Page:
For example: In Figure 1, assuming we use a k=3, the algorithm would select the 3 closest points to the green (unclassified) circle. The KNN would then classify the green point based on the winning majority of classifications; in this case the green point would be classified as a red triangle. I programmed a fairly rudimentary version of the algorithm in Python and ran it on a few sample random points with a small data set.
The knn_classify function works in the way i described earlier; it sorts x, y coordinates based on distance to the point to classify and selects the number of neighbors specified as a parameter. It then allows each point to cast their "vote" as to what the new point should be classified as.
The dataset is a list of x,y coordinates with a programming language as its classification. Running the main block with the dataset yields the following classification for the sample point.
The Limitations: While my KNN algorithm was fairly simple to implement from a code standpoint, the sample point used fairly unexciting 2 dimension x,y coordinate. Unfortunately, the KNN algorithm is susceptible to the Curse of Dimensionality (ooh spooky), a condition in which a data space grows exponentially for every dimension added. This is sub-optimal because there will inherently be less redundancy for the algorithm to learn, and the increased memory/computational requirements for the algorithm.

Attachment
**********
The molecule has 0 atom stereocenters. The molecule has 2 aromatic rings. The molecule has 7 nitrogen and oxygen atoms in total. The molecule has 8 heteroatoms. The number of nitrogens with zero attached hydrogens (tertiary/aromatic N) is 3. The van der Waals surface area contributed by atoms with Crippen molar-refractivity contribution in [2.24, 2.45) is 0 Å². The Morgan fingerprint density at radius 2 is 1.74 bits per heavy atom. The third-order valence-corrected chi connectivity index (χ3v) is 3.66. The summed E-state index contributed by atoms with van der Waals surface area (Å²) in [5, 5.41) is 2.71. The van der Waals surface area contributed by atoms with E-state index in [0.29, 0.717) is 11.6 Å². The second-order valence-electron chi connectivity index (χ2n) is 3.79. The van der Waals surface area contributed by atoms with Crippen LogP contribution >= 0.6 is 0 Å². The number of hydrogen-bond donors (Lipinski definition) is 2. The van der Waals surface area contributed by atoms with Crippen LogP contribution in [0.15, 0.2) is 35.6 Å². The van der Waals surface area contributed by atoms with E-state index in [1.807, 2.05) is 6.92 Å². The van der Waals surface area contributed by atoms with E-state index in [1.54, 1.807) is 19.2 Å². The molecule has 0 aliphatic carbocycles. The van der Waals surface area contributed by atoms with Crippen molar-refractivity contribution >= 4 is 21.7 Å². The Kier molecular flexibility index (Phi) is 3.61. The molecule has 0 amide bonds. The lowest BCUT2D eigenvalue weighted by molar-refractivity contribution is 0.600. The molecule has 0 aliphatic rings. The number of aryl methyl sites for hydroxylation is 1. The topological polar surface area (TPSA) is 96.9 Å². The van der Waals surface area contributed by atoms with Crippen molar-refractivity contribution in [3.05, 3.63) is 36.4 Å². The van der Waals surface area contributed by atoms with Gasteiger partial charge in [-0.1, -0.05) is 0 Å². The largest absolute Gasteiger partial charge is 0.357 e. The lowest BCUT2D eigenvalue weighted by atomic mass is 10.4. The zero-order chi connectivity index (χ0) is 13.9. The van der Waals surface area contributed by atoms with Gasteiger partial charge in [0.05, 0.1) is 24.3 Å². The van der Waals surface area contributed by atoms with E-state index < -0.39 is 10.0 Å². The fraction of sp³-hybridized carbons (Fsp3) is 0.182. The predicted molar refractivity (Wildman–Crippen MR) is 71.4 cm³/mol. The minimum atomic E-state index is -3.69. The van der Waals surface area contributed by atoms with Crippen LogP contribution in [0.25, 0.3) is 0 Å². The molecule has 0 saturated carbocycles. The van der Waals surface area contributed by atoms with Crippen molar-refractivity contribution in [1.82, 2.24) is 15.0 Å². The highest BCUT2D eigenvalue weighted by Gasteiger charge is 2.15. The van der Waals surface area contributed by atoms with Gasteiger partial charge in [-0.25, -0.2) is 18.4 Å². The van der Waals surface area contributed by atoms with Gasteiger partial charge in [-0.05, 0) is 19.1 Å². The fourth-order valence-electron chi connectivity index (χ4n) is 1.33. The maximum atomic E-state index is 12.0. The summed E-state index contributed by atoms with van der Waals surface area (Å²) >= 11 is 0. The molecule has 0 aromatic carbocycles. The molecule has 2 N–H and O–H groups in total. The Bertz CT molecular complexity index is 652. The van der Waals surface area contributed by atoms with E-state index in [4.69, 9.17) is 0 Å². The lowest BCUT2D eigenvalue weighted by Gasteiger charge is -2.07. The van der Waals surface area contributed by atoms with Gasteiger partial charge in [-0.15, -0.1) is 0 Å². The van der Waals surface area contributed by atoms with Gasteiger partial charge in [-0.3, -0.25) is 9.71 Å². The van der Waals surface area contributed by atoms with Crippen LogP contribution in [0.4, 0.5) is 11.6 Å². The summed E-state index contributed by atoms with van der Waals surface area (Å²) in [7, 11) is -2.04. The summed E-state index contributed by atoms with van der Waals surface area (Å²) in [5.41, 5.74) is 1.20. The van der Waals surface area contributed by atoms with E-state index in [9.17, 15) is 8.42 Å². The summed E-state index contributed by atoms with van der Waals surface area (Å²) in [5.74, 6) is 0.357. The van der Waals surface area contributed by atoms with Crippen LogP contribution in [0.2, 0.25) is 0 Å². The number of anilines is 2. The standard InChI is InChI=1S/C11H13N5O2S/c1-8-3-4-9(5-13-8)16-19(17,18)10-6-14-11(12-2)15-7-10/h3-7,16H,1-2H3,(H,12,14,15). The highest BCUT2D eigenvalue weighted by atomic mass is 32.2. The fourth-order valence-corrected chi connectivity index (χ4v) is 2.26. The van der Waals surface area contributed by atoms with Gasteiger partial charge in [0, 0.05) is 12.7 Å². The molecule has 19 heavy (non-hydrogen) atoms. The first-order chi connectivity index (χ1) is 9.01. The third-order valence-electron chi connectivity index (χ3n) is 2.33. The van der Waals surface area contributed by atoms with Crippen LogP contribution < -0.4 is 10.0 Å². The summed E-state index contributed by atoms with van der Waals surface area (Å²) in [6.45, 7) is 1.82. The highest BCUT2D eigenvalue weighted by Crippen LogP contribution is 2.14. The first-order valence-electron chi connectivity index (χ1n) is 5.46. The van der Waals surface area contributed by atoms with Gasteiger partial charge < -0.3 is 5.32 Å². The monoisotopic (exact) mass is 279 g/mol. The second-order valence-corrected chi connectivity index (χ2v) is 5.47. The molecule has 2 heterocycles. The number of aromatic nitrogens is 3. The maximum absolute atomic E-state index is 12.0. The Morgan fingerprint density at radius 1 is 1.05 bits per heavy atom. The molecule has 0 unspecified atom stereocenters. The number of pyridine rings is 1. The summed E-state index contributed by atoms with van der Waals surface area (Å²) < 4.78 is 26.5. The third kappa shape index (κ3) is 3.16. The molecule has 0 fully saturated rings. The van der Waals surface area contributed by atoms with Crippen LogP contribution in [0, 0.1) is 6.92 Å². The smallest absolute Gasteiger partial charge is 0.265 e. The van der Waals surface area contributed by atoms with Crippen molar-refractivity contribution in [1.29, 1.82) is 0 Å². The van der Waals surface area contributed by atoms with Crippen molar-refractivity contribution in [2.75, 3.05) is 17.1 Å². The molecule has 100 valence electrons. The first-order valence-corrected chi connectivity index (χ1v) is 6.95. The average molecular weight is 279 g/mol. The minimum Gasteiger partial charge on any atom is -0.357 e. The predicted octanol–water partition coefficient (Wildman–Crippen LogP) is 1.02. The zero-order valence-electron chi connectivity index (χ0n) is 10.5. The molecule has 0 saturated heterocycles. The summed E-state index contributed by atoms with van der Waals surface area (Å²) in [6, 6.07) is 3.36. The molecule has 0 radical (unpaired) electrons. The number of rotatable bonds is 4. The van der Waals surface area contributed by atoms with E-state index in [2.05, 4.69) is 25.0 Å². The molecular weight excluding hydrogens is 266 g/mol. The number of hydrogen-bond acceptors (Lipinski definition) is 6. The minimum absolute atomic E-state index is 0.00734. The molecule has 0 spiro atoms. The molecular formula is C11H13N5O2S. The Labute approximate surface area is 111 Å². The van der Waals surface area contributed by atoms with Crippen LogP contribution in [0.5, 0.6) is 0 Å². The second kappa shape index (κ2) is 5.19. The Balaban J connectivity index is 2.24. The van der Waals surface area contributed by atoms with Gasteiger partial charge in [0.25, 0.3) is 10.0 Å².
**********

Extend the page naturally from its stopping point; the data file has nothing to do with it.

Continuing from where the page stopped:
Final Thoughts: The KNN in my opinion was simple to understand, but I found the practical applications of the KNN is quite fascinating. KNN is used often is visual/image recognition. The Curse of Dimensionality can be alleviated by performing dimensional reduction on the possible data spaces. An example of this would be handwriting recognition. One could argue that any number or letter can be written in a finite number of ways. With that assumption, you can limit the space that the algorithm must function in.
Attention to detail? Nah, attention to the whole picture.